My 18-year-old windows and doors are leaking

Property Clinic: We went for the best, assuming this was a lifetime job. Do I have a chance of redress?

As with all timber products, ongoing maintenance is generally required for windows and doors. Photograph: iStock

As with all timber products, ongoing maintenance is generally required for windows and doors. Photograph: iStock

 

We did some remodelling work on our home in 2003, under the direction of an architect. A substantial proportion of the cost was accounted for by some 10 linear meters of oak-framed glass patio doors, panels and windows, manufactured and fitted by one of the (self-described) foremost joineries in the country. We went for the best, assuming this was a lifetime job.

Draughts through the frames offered first evidence that all was not right. Then, they began to leak. We first complained to the company in 2011 but their response made clear that they would not accept responsibility and that we would have to pay for any remedial work necessary. In the intervening years, the problem has grown progressively worse, with leaks now appearing in virtually every part of the frames, doors and windows, visible damage to the oak structure and irreparable damage to an oak floor which regularly gets wet despite our best efforts to stem the flow.

I’ve had numerous engagements with the company over the past year. They sent someone to inspect the problem and they suggested a range of solutions, only one of which they were willing to guarantee would entirely stop the leaks – at a cost of €25,000. When I didn’t take up their offer, they sent me a bill for the inspection!

Should you wish to verify any aspect of this, I have all of the correspondence, both from recent engagements and my contacts 10 years ago. I also have some dramatic video of water literally flowing under a section of the frame during a particularly bad night last year.

I know I should have pursued this more vigorously when the problems first emerged but – even after this length of time – do I have any realistic chance of redress?

Andrew O’Gorman writes: It is disappointing to hear that you paid for an expensive product, but it doesn’t appear to have met minimum standards when installed. As a surveyor it sometimes annoys me when I have a call with a client and hear similar stories of product failing to match the client’s expectations.

Consumer contracts are protected by the Sale of Goods and Supply of Services Act, 1980. If you have a contract with a service supplier, you can expect that:

• The supplier has the necessary skill to provide the service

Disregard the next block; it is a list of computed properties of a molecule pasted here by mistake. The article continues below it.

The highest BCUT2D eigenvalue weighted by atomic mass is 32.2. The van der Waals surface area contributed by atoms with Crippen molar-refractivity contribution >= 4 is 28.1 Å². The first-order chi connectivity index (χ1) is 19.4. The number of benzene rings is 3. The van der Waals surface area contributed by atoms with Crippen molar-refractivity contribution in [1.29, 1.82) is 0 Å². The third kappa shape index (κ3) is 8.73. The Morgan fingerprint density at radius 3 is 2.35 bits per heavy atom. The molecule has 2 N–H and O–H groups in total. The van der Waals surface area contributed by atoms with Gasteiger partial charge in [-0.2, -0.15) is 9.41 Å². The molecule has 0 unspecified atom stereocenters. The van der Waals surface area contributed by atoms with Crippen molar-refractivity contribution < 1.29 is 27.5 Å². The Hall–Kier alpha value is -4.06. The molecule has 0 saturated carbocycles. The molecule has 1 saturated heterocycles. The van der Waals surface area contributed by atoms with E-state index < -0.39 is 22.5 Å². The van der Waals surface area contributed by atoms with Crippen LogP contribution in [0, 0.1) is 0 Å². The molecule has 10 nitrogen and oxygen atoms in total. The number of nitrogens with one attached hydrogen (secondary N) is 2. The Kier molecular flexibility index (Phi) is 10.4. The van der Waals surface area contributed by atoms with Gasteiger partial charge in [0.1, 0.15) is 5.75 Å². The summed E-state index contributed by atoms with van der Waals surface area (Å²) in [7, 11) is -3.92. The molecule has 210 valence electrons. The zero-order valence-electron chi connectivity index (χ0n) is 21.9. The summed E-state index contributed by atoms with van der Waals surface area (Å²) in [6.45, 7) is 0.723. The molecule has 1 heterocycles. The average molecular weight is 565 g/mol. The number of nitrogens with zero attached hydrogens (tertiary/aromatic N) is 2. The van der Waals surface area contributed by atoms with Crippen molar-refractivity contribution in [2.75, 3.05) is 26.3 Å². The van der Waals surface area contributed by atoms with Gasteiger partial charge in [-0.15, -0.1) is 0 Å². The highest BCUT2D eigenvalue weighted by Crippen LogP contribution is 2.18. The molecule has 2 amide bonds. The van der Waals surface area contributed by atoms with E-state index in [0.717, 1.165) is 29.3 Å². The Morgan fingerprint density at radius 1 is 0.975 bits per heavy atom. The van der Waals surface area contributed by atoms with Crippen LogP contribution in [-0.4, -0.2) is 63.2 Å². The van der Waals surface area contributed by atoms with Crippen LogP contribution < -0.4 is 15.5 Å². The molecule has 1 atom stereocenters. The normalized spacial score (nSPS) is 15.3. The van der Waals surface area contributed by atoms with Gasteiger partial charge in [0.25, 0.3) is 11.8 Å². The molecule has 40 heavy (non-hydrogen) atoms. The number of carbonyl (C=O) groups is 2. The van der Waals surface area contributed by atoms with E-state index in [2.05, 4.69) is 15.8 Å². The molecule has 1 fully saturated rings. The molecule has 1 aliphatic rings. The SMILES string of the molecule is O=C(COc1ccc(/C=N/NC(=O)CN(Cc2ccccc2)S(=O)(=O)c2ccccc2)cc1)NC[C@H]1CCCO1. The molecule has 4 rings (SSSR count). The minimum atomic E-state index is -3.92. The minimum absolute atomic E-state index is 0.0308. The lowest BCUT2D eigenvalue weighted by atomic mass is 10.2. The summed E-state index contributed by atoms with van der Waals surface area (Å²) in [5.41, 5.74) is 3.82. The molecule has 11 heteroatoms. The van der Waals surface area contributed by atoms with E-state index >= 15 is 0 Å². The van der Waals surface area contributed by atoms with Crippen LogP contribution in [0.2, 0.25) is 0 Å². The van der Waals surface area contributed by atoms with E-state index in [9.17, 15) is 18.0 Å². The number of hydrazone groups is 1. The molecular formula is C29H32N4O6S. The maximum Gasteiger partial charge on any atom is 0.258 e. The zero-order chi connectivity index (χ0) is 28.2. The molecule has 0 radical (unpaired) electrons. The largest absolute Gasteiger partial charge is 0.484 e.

• The service will be provided with proper care and diligence

• The materials used will be sound

• Any goods supplied with the service will be of merchantable quality.

Notwithstanding that the installation and works appear to have taken place some 20 years ago, a number of obvious items of clarification arise.

• Did your architect specify the design, quality and workmanship required?

• Did your architect supervise the works?

• Who certified the works as satisfactorily complete?

• Was payment made in full or was retention amount withheld for a period?

It appears that your first approach to the supplier was 8 years after the works were completed. I am assuming that no issues arose up to this point. I note that the supplier offered to carry out remedial works at a cost of €25,000, which suggests that the original job was of substantially higher value.

As with all timber products ongoing maintenance is generally required. Typically, such maintenance includes:

1. Cleaning down external glazing.

2. Preparing and decorating timber work regularly.

3. Adjusting and servicing timber window and door openings.

The supplier may be correct in not assuming responsibility for repairs after such an extended period. There might be other reasons why issues arose that are not directly attributable to the supplier and may be in the form of a maintenance programme supplied to you at the time of the installation.

It may be appropriate to contact your original architect to establish some specific information on the works. They may be able to assist with your further follow up with the supplier (if appropriate).

If the architect is not available, you should seek to engage a suitably qualified professional (chartered building surveyor) who will survey the works and prepare guidance on remedial works.

I would recommend that this is used as a basis to determine an appropriate course of follow up. You then have a number of options such as attempting to engage further with the supplier or seeking independent legal advice.

It will be important to note that building specifications and the quality of materials (particularly for window glazing) will have improved significantly over the period. You might wish to consider the costs of remedial works to the existing structures or a complete upgrade at this stage.

Andrew O’Gorman is a chartered building surveyor and member of the Society of Chartered Surveyors Ireland, scsi.ie

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